14.12 — Delegating constructors

Whenever possible, we want to reduce redundant code (following the DRY principle -- Don’t Repeat Yourself).

Consider the following functions:

void A()
{
    // statements that do task A
}

void B()
{
    // statements that do task A
    // statements that do task B
}

Both functions have a set of statements that do exactly the same thing (task A). In such a case, we can refactor like this:

void A()
{
    // statements that do task A
}

void B()
{
    A();
    // statements that do task B
}

In that way, we’ve removed redundant code that existed in functions A() and B(). This makes our code easier to maintain, as changes only need to be made in one place.

When a class contains multiple constructors, it’s extremely common for the code in each constructor to be similar if not identical, with lots of repetition. We’d similarly like to remove constructor redundancy where possible.

Consider the following example:

#include <iostream>
#include <string>
#include <string_view>

class Employee
{
private:
    std::string m_name{};
    int m_id{ 0 };

public:
    Employee(std::string_view name)
        : m_name{ name }
    {
        std::cout << "Employee " << m_name << " created\n";
    }

    Employee(std::string_view name, int id)
        : m_name{ name }, m_id{ id }
    {
        std::cout << "Employee " << m_name << " created\n";
    }
};

int main()
{
    Employee e1{ "James" };
    Employee e2{ "Dave", 42 };
}

The body of each constructor prints the same thing.

Constructors are allowed to call other functions, including other member functions of the class. So we could refactor like this:

#include <iostream>
#include <string>
#include <string_view>

class Employee
{
private:
    std::string m_name{};
    int m_id{ 0 };

    void printCreated() const
    {
        std::cout << "Employee " << m_name << " created\n";
    }

public:
    Employee(std::string_view name)
        : m_name{ name }
    {
        printCreated();
    }

    Employee(std::string_view name, int id)
        : m_name{ name }, m_id{ id }
    {
        printCreated();
    }
};

int main()
{
    Employee e1{ "James" };
    Employee e2{ "Dave", 42 };
}

While this is better than the prior version, it requires introduction of a new function, which is less than ideal.

Can we do better?

The obvious solution doesn’t work

Analogous to how we had function B() call function A() in the example above, the obvious solution would be to have one of the Employee constructors call the other constructor. But this will not work as intended, because constructors are not designed to be called directly from the body of another function (including other constructors)!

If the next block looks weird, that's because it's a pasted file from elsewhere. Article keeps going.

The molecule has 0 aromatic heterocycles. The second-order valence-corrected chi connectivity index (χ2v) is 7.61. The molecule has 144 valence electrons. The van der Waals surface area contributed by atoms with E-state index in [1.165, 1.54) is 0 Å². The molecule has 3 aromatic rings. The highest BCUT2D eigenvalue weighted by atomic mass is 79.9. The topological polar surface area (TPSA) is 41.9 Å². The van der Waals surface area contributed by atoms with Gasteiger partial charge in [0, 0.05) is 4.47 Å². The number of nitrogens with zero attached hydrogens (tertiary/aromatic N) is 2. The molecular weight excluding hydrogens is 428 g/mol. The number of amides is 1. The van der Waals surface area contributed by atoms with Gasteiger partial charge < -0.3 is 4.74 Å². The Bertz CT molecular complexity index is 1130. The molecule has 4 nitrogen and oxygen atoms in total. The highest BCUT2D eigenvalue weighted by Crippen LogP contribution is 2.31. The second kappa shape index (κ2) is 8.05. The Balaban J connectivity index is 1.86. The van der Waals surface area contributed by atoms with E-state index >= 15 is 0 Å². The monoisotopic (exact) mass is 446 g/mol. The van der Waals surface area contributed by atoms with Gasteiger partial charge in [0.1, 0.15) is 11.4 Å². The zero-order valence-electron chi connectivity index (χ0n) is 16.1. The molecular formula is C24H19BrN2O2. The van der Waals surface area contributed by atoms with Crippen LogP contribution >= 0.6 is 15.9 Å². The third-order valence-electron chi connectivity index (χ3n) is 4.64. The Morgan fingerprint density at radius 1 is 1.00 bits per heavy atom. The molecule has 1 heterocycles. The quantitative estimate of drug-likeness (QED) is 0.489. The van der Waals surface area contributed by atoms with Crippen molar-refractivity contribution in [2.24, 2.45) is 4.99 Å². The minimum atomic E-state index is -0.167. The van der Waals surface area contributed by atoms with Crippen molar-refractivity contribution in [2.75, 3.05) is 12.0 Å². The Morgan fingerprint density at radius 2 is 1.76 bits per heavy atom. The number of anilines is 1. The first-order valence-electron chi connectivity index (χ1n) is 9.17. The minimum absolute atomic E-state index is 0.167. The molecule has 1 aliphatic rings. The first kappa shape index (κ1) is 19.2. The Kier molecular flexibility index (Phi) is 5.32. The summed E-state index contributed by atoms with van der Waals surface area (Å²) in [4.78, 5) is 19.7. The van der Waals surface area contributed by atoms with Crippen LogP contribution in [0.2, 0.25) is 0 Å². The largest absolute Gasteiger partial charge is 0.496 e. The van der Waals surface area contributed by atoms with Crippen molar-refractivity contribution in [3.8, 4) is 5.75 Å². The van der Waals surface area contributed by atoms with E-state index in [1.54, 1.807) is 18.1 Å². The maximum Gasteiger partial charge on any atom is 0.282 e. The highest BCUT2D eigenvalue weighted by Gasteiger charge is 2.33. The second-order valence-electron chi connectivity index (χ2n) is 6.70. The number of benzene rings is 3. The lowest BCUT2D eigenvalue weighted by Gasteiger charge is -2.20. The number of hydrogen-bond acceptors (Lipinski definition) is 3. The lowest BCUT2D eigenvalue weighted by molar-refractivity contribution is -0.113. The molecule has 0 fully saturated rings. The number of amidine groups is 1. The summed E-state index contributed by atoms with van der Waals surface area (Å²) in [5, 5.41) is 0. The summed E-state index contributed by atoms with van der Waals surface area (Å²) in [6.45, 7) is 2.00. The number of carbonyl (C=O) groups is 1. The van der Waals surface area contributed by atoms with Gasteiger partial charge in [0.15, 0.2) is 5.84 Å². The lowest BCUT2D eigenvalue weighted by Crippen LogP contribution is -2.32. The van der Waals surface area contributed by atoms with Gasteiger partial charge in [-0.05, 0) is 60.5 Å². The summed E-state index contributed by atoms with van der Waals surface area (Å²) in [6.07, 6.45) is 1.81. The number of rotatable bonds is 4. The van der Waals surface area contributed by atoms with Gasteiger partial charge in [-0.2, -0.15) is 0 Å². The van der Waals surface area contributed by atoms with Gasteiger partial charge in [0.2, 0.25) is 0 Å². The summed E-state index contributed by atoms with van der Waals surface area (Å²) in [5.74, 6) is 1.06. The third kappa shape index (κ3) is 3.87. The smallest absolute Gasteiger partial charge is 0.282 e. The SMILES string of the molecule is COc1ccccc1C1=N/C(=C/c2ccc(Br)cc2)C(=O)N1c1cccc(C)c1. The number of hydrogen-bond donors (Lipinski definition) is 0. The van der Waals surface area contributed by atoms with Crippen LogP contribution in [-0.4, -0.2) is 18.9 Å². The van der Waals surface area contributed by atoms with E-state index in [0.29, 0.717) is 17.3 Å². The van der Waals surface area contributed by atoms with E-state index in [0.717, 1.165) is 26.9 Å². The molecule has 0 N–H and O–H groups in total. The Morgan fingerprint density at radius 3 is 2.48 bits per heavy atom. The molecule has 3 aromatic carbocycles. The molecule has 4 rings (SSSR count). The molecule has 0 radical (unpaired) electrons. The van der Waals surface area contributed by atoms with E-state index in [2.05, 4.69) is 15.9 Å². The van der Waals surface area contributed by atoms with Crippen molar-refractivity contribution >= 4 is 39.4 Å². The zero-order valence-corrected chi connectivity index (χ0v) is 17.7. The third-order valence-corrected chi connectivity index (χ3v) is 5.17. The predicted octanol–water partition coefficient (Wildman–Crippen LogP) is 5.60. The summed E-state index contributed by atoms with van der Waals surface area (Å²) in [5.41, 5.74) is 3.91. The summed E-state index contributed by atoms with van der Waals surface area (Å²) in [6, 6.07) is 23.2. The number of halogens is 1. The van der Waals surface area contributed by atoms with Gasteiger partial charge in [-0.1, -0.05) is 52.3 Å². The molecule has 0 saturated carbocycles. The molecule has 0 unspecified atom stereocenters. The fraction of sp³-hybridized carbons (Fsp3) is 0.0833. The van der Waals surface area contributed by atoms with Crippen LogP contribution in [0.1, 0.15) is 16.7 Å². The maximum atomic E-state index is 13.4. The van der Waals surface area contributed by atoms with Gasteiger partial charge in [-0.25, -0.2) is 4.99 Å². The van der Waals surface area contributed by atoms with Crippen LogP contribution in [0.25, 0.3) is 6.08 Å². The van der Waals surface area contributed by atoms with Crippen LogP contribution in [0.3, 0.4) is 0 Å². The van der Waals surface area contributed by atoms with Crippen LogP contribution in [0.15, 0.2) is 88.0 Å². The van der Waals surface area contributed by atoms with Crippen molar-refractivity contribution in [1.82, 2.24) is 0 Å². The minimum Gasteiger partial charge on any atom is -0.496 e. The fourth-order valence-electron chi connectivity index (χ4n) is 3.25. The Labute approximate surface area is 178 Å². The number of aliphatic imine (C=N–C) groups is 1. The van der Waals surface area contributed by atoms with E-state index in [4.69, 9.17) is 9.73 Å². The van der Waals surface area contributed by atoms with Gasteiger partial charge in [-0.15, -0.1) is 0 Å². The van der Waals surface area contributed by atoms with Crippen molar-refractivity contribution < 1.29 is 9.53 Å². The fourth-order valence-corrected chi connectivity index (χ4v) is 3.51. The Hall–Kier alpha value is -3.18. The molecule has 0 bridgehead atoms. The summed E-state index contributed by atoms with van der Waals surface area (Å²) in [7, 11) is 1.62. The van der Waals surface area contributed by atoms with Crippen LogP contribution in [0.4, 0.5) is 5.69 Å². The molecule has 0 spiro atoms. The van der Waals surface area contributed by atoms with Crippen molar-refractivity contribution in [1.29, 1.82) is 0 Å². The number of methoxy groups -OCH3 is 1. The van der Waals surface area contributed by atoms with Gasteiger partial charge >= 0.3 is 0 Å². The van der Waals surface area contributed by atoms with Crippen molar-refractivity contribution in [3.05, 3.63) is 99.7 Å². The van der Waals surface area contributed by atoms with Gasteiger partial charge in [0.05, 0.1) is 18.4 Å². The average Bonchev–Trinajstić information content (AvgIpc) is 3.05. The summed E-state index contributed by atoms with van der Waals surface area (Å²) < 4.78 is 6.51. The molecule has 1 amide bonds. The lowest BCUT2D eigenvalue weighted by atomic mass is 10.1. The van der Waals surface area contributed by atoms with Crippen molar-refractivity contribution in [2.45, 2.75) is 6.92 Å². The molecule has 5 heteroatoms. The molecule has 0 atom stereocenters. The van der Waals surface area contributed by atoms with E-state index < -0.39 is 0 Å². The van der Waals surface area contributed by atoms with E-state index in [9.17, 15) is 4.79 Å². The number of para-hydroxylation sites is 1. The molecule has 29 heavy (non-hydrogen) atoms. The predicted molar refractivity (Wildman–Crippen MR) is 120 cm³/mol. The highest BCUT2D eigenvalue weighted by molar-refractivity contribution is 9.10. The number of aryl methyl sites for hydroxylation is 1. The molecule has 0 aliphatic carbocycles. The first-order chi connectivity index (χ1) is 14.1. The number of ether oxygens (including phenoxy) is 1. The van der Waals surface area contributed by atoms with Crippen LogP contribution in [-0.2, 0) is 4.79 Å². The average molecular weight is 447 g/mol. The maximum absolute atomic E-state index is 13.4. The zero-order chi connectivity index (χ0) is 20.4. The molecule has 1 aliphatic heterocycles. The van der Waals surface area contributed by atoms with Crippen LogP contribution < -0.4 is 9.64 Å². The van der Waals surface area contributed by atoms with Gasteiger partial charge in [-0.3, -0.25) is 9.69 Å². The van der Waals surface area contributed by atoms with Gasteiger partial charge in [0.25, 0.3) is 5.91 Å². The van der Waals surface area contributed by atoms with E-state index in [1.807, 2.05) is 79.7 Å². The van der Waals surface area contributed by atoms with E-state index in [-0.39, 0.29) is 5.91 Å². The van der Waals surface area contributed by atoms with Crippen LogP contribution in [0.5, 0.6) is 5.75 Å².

For example, you might think to try this:

#include <iostream>
#include <string>
#include <string_view>

class Employee
{
private:
    std::string m_name{};
    int m_id{ 0 };

public:
    Employee(std::string_view name)
        : m_name{ name }
    {
        std::cout << "Employee " << m_name << " created\n";
    }

    Employee(std::string_view name, int id)
        : m_name{ name }, m_id{ id }
    {
        Employee(name); // compile error
    }
};

int main()
{
    Employee e1{ "James" };
    Employee e2{ "Dave", 42 };
}

This doesn’t work, and will result in a compilation error.

A more dangerous case occurs when we try to explicitly call a constructor without any arguments. This does not perform a function call to the default constructor -- rather, it creates a temporary (unnamed) object and value initializes it! Here’s a silly example that demonstrates:

#include <iostream>
struct Foo
{
    int x{};
    int y{};

public:
    Foo()
    {
        x = 5;
    }

    Foo(int value): y { value }
    {
        // intent: call Foo() function
        // actual: value initializes nameless temporary Foo (which is then discarded)
        Foo(); // note: this is the equivalent of writing Foo{}
    }
};

int main()
{
    Foo f{ 9 };
    std::cout << f.x << ' ' << f.y; // prints 0 9
}

In this example, the Foo(int) constructor has statement Foo(), expecting to call the Foo() constructor and assign member x the value 5. However, this syntax actually creates an unnamed temporary Foo and then value initializes it (the same as if we had written Foo{}). When the x = 5 statement executes, it is the x member of the temporary Foo that is assigned a value. Because the temporary object is not used, once it has finished construction, it is discarded.

The x member of the implicit object of the Foo(int) constructor is never assigned a value. So when we later print out its value in main(), we get 0 instead of the expected 5.

Note that this case does not generate a compilation error -- rather, it just silently fails to produce the expected results!

Warning

Constructors should not be called directly from the body of another function. Doing so will either result in a compilation error, or will value initialize a temporary object and then discard it (which likely isn’t what you want).

Delegating constructors

Constructors are allowed to delegate (transfer responsibility for) initialization to another constructor from the same class type. This process is sometimes called constructor chaining and such constructors are called delegating constructors.

To make one constructor delegate initialization to another constructor, simply call the constructor in the member initializer list. Applied to our example above:

#include <iostream>
#include <string>
#include <string_view>

class Employee
{
private:
    std::string m_name{};
    int m_id{ 0 };

public:
    Employee(std::string_view name)
        : Employee{ name, 0 } // delegate initialization to Employee(std::string_view, int) constructor
    {
    }

    Employee(std::string_view name, int id)
        : m_name{ name }, m_id{ id } // actually initializes the members
    {
        std::cout << "Employee " << m_name << " created\n";
    }

};

int main()
{
    Employee e1{ "James" };
    Employee e2{ "Dave", 42 };
}

When e1 { "James" } is initialized, matching constructor Employee(std::string_view) is called with parameter name set to "James". The member initializer list of this constructor delegates initialization to other constructor, so Employee(std::string_view, int) is then called. The value of name ("James") is passed as the first argument, and literal 0 is passed as the second argument. The member initializer list of the delegated constructor then initializes the members. The body of the delegated constructor then runs. Then control returns to the initial constructor, whose (empty) body runs. Finally, control returns to the caller.